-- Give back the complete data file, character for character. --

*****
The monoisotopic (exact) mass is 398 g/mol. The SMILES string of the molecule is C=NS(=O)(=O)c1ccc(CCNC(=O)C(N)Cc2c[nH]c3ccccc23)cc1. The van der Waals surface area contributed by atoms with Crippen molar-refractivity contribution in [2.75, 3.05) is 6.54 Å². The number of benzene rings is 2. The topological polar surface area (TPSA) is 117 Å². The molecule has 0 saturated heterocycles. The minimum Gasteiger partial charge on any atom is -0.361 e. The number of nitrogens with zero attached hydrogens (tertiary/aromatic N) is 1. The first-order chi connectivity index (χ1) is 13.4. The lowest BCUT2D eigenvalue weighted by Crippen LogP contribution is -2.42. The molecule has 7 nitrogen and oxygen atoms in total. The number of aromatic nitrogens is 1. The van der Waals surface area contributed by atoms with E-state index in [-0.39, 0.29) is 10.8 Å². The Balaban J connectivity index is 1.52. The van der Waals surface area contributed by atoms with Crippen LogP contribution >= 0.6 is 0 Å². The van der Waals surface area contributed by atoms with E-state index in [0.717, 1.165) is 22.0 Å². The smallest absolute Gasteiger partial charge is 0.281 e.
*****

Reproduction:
The monoisotopic (exact) mass is 398 g/mol. The SMILES string of the molecule is C=NS(=O)(=O)c1ccc(CCNC(=O)C(N)Cc2c[nH]c3ccccc23)cc1. The van der Waals surface area contributed by atoms with Crippen molar-refractivity contribution in [2.75, 3.05) is 6.54 Å². The number of benzene rings is 2. The topological polar surface area (TPSA) is 117 Å². The molecule has 0 saturated heterocycles. The minimum Gasteiger partial charge on any atom is -0.361 e. The number of nitrogens with zero attached hydrogens (tertiary/aromatic N) is 1. The first-order chi connectivity index (χ1) is 13.4. The lowest BCUT2D eigenvalue weighted by Crippen LogP contribution is -2.42. The molecule has 7 nitrogen and oxygen atoms in total. The number of aromatic nitrogens is 1. The van der Waals surface area contributed by atoms with E-state index in [-0.39, 0.29) is 10.8 Å². The Balaban J connectivity index is 1.52. The van der Waals surface area contributed by atoms with Crippen LogP contribution >= 0.6 is 0 Å². The van der Waals surface area contributed by atoms with E-state index in [0.717, 1.165) is 22.0 Å². The smallest absolute Gasteiger partial charge is 0.281 e.